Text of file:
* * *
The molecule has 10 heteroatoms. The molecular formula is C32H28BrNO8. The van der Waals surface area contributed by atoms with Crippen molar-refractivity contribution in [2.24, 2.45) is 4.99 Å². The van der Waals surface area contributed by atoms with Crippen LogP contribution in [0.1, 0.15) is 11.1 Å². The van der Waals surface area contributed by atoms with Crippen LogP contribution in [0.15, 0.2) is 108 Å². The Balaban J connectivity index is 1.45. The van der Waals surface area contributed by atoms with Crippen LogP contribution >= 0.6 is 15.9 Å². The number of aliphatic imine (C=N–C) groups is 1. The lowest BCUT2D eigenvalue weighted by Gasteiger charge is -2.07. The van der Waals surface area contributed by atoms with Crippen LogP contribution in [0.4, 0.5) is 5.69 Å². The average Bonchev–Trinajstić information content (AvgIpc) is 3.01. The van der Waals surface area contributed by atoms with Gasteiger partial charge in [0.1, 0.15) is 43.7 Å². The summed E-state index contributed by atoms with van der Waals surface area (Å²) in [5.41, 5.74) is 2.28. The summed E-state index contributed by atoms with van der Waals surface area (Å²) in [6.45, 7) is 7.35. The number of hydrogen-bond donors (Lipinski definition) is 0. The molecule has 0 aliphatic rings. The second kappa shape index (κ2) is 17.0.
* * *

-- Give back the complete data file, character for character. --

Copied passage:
The molecule has 10 heteroatoms. The molecular formula is C32H28BrNO8. The van der Waals surface area contributed by atoms with Crippen molar-refractivity contribution in [2.24, 2.45) is 4.99 Å². The van der Waals surface area contributed by atoms with Crippen LogP contribution in [0.1, 0.15) is 11.1 Å². The van der Waals surface area contributed by atoms with Crippen LogP contribution in [0.15, 0.2) is 108 Å². The Balaban J connectivity index is 1.45. The van der Waals surface area contributed by atoms with Crippen LogP contribution >= 0.6 is 15.9 Å². The number of aliphatic imine (C=N–C) groups is 1. The lowest BCUT2D eigenvalue weighted by Gasteiger charge is -2.07. The van der Waals surface area contributed by atoms with Crippen LogP contribution in [0.4, 0.5) is 5.69 Å². The average Bonchev–Trinajstić information content (AvgIpc) is 3.01. The van der Waals surface area contributed by atoms with Gasteiger partial charge in [0.1, 0.15) is 43.7 Å². The summed E-state index contributed by atoms with van der Waals surface area (Å²) in [5.41, 5.74) is 2.28. The summed E-state index contributed by atoms with van der Waals surface area (Å²) in [6.45, 7) is 7.35. The number of hydrogen-bond donors (Lipinski definition) is 0. The molecule has 0 aliphatic rings. The second kappa shape index (κ2) is 17.0.